Pirates-book illustration by Duncan Long

Piracy is becoming the greatest obstacle for those wanting to make a living in the publishing industry, especially with ebooks. According to NewsCore, in 2011 one in five ebooks were illegally downloaded — twice the number seen during 2010.

It’s likely the rates of piracy are even higher for popular books. A publisher I recently talked to told me he’d discovered one torrent site was giving away 20 pirated copies of the publisher’s bestseller for each copy the press actually sold.

That was only the tally of illegal downloads from one torrent site; who knows how many other torrents were sharing the pirated title as well. It wouldn’t stretch credibility to suspect there might easily be 100 illegal downloads for each book the publisher sold.

Needless to say, the publisher is about ready to throw in the towel with his business, even though he has a very popular book that folks wanted to read and which sold well before the torrents jerked the rug out from under the author and publisher.

Now I know that all illegal downloads aren’t necessarily lost sales (though some are). But illegal downloads also don’t generate interest or additional sales as those in the pro-piracy camp are always promising will happen. All that “free publicity” via massive illegal downloads of pirated titles weren’t helping the publisher sell more ebooks (nor have they from my own personal experience).

No additional sales. No great publicity. No additional revenue to pay the bills.

Rather, the pirated downloads destroy any chance of making much money on a title that has been selling well before the piracy. No wonder many publishers are seeking a legislation fix to the problem.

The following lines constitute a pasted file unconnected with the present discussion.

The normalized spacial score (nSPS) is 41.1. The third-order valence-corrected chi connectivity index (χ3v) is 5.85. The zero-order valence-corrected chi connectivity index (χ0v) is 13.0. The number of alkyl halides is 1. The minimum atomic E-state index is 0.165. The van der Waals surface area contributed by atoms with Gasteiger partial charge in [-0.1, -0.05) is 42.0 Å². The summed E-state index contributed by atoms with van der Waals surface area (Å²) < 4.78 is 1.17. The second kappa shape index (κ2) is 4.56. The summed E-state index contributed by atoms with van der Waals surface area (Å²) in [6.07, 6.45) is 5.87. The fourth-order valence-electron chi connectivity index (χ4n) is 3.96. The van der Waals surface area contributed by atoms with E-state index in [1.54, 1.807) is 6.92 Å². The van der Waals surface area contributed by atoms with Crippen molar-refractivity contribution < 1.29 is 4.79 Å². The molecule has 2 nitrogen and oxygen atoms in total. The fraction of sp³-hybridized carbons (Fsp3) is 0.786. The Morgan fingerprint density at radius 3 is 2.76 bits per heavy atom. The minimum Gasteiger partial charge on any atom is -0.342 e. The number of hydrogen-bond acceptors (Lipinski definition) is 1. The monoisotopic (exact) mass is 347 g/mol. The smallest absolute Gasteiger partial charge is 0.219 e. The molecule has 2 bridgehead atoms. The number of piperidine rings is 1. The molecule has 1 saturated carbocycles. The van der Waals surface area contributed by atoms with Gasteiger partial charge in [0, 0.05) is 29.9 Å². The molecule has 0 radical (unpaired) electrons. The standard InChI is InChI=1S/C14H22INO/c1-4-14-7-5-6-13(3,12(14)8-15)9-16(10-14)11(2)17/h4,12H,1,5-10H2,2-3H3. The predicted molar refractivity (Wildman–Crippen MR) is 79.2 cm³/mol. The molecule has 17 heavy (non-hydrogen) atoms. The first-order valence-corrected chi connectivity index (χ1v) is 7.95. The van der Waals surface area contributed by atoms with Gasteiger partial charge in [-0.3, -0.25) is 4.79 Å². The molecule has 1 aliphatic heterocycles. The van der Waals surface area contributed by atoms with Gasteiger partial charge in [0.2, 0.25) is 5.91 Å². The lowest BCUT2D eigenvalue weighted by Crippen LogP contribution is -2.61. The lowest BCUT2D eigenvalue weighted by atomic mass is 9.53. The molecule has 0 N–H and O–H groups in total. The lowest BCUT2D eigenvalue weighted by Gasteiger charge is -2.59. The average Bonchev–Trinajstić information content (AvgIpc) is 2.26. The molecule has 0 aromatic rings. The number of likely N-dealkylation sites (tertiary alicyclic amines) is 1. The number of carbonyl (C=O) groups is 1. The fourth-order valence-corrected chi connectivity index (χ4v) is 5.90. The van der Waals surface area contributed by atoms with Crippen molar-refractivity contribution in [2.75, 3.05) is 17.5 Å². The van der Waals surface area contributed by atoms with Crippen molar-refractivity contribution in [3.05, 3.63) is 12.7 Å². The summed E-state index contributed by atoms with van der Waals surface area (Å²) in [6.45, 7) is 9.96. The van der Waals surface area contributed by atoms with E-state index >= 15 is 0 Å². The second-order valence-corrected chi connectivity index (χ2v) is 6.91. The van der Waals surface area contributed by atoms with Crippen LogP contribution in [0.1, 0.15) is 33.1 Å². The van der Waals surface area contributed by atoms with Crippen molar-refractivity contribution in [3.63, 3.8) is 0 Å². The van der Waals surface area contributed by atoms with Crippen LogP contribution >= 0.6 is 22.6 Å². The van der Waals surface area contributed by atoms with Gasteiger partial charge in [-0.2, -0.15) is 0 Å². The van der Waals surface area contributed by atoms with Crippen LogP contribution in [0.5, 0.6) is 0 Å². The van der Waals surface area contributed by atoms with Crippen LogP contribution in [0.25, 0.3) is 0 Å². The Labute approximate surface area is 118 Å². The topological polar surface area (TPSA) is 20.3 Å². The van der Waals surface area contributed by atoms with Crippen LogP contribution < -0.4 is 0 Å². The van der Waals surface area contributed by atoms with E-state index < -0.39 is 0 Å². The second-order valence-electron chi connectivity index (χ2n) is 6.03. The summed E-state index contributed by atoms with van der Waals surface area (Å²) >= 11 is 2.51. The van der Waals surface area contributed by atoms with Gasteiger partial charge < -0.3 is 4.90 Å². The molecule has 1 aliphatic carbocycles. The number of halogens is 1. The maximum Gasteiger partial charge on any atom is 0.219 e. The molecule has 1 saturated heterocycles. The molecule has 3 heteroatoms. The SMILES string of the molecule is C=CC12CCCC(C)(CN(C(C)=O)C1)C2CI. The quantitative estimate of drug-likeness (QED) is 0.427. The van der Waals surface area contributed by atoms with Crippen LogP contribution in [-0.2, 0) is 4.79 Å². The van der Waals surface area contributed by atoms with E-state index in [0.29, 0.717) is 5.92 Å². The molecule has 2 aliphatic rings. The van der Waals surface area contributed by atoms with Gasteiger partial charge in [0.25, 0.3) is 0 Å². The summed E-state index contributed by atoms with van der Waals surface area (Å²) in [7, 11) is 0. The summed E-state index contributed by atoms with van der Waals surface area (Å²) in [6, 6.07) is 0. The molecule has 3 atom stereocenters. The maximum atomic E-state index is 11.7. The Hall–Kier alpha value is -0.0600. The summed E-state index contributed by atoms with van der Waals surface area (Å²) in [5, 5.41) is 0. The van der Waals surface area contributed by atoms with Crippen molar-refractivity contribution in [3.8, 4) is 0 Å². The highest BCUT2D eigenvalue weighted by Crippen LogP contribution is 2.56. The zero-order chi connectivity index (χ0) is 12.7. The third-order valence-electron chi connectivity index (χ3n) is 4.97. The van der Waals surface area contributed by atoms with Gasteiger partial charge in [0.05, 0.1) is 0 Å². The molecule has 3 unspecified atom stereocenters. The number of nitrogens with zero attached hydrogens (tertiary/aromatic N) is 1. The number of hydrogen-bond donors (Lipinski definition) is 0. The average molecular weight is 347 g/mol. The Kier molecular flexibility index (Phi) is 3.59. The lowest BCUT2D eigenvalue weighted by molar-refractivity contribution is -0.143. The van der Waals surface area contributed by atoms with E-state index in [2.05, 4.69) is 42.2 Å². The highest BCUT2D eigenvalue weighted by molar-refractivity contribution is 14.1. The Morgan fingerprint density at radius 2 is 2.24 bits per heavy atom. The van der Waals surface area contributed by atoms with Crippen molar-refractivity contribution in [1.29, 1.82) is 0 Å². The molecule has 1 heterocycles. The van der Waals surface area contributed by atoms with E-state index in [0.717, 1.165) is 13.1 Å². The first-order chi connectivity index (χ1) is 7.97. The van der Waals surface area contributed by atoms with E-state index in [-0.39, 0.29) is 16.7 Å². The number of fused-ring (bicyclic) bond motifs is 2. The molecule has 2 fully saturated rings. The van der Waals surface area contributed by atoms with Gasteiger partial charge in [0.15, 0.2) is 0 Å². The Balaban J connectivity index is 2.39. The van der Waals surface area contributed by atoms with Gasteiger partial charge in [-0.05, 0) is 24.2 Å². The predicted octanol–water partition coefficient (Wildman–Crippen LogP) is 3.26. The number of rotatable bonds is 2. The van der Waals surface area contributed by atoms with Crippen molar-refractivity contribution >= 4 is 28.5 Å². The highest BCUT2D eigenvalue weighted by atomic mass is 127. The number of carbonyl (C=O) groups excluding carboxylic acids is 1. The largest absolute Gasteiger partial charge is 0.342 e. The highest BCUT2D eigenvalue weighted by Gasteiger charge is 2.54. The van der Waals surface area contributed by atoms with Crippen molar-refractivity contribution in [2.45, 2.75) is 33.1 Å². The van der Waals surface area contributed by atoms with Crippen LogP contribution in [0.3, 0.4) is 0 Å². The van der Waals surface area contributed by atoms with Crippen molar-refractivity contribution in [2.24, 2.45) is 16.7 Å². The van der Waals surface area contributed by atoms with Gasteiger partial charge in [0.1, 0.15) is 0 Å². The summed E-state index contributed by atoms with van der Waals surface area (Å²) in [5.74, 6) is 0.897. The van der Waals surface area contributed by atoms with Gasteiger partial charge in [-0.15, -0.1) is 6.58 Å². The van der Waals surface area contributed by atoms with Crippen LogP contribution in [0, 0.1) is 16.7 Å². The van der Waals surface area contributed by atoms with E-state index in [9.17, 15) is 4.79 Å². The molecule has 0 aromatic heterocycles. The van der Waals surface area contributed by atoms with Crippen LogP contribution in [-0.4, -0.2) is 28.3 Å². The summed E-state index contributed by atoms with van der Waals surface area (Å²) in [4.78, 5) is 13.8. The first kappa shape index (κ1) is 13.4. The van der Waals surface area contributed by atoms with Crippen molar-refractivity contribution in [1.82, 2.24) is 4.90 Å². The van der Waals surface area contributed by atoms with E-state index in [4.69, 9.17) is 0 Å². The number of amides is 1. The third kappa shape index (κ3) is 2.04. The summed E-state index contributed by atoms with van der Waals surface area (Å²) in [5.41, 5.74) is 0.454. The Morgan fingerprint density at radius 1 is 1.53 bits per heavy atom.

Imagine how you’d feel if, as an author trying to make a living writing, you learned that sales were nothing compared to numbers of copies being stolen. How would you feel if you were getting only a tiny amount of what should be a fortune for a great book you’d labored for months or perhaps even years to write?

Just how much money must writers and publishers lose to pirates before society rights such wrongs instead of winking and looking the other way?

Has our society become so intent on free content that we’re willing to rob those who create the work we enjoy and even drive them out of business?

Why shouldn’t a writer, artist, or musician make enough money to support that creative person? Or enough to support a spouse and children? What exactly makes you so important that you should be able to cheat them out of money that should be theirs? Why do you put yourself above the law and expect someone whose work you value work for free?

Pirates are killing the golden goose of creativity. But they’re not alone. Anyone who downloads pirated material is also helping them. Those who do nothing to shame pirates and close their sites are the same as helping them rob innocent writers (and musicians and other creative people).

If you enjoy an author’s work, please don’t download illegal copies of their titles. You’re only helping the pirates stay in business through advertising and hurting the writer through lost sales.

When not hunting down and sinking pirates on the high seas, Duncan Long labors as an illustrator with artwork appearing on magazine and book covers from HarperCollins, Paladin, Asimov Science Fiction Magazine, Black Siren Books, Pocket Books, ILEX, Mermaid Press, etc., etc. You can see more of Long’s artwork at: Duncan’s Illustration Gallery